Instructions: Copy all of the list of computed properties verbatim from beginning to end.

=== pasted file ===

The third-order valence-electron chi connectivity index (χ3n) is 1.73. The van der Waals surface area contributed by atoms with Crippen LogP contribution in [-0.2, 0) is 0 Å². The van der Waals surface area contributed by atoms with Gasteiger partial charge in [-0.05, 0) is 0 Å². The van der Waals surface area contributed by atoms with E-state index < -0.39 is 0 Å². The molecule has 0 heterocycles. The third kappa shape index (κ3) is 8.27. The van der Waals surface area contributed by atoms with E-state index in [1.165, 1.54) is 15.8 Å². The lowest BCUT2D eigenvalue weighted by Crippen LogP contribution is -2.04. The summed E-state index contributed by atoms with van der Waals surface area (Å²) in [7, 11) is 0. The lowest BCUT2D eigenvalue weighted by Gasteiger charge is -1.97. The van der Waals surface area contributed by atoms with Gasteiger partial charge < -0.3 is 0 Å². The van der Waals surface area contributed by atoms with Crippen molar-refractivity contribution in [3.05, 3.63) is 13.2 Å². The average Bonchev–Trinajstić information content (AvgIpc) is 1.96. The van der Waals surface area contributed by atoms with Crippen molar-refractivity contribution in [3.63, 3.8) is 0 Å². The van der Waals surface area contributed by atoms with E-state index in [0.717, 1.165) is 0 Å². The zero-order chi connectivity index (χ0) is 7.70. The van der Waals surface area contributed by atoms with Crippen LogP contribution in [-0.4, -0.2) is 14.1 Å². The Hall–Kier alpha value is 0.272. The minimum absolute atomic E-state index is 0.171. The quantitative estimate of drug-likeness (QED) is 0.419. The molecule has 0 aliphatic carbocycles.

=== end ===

The third-order valence-electron chi connectivity index (χ3n) is 1.73. The van der Waals surface area contributed by atoms with Crippen LogP contribution in [-0.2, 0) is 0 Å². The van der Waals surface area contributed by atoms with Gasteiger partial charge in [-0.05, 0) is 0 Å². The van der Waals surface area contributed by atoms with E-state index < -0.39 is 0 Å². The molecule has 0 heterocycles. The third kappa shape index (κ3) is 8.27. The van der Waals surface area contributed by atoms with E-state index in [1.165, 1.54) is 15.8 Å². The lowest BCUT2D eigenvalue weighted by Crippen LogP contribution is -2.04. The summed E-state index contributed by atoms with van der Waals surface area (Å²) in [7, 11) is 0. The lowest BCUT2D eigenvalue weighted by Gasteiger charge is -1.97. The van der Waals surface area contributed by atoms with Gasteiger partial charge < -0.3 is 0 Å². The van der Waals surface area contributed by atoms with Crippen molar-refractivity contribution in [3.05, 3.63) is 13.2 Å². The average Bonchev–Trinajstić information content (AvgIpc) is 1.96. The van der Waals surface area contributed by atoms with Crippen molar-refractivity contribution in [3.63, 3.8) is 0 Å². The van der Waals surface area contributed by atoms with E-state index in [0.717, 1.165) is 0 Å². The zero-order chi connectivity index (χ0) is 7.70. The van der Waals surface area contributed by atoms with Crippen LogP contribution in [-0.4, -0.2) is 14.1 Å². The Hall–Kier alpha value is 0.272. The minimum absolute atomic E-state index is 0.171. The quantitative estimate of drug-likeness (QED) is 0.419. The molecule has 0 aliphatic carbocycles.